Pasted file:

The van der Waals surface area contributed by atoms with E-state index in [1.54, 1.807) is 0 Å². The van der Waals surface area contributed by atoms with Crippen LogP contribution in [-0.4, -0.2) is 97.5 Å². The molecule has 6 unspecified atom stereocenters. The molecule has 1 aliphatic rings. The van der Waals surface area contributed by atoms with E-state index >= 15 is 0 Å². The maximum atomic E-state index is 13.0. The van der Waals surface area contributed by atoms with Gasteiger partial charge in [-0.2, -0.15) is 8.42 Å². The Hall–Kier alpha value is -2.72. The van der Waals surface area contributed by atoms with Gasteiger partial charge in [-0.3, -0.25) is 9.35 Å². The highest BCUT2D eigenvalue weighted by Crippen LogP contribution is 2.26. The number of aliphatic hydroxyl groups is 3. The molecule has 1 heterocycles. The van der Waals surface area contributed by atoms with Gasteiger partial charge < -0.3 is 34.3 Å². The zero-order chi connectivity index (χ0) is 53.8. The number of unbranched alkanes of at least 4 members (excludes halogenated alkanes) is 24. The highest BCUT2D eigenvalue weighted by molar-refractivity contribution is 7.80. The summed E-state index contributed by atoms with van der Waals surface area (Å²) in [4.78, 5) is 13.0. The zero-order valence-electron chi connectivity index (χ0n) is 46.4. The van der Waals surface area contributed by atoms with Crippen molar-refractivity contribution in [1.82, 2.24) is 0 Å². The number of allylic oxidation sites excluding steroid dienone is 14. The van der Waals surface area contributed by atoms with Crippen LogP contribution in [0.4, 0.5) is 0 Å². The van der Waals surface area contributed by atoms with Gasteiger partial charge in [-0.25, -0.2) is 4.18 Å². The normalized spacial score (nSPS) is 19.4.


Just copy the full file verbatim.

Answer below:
The van der Waals surface area contributed by atoms with E-state index in [1.54, 1.807) is 0 Å². The van der Waals surface area contributed by atoms with Crippen LogP contribution in [-0.4, -0.2) is 97.5 Å². The molecule has 6 unspecified atom stereocenters. The molecule has 1 aliphatic rings. The van der Waals surface area contributed by atoms with E-state index >= 15 is 0 Å². The maximum atomic E-state index is 13.0. The van der Waals surface area contributed by atoms with Gasteiger partial charge in [-0.2, -0.15) is 8.42 Å². The Hall–Kier alpha value is -2.72. The van der Waals surface area contributed by atoms with Gasteiger partial charge in [-0.3, -0.25) is 9.35 Å². The highest BCUT2D eigenvalue weighted by Crippen LogP contribution is 2.26. The number of aliphatic hydroxyl groups is 3. The molecule has 1 heterocycles. The van der Waals surface area contributed by atoms with Gasteiger partial charge < -0.3 is 34.3 Å². The zero-order chi connectivity index (χ0) is 53.8. The number of unbranched alkanes of at least 4 members (excludes halogenated alkanes) is 24. The highest BCUT2D eigenvalue weighted by molar-refractivity contribution is 7.80. The summed E-state index contributed by atoms with van der Waals surface area (Å²) in [4.78, 5) is 13.0. The zero-order valence-electron chi connectivity index (χ0n) is 46.4. The van der Waals surface area contributed by atoms with Crippen molar-refractivity contribution in [1.82, 2.24) is 0 Å². The number of allylic oxidation sites excluding steroid dienone is 14. The van der Waals surface area contributed by atoms with Crippen LogP contribution in [0.4, 0.5) is 0 Å². The van der Waals surface area contributed by atoms with Gasteiger partial charge in [-0.25, -0.2) is 4.18 Å². The normalized spacial score (nSPS) is 19.4.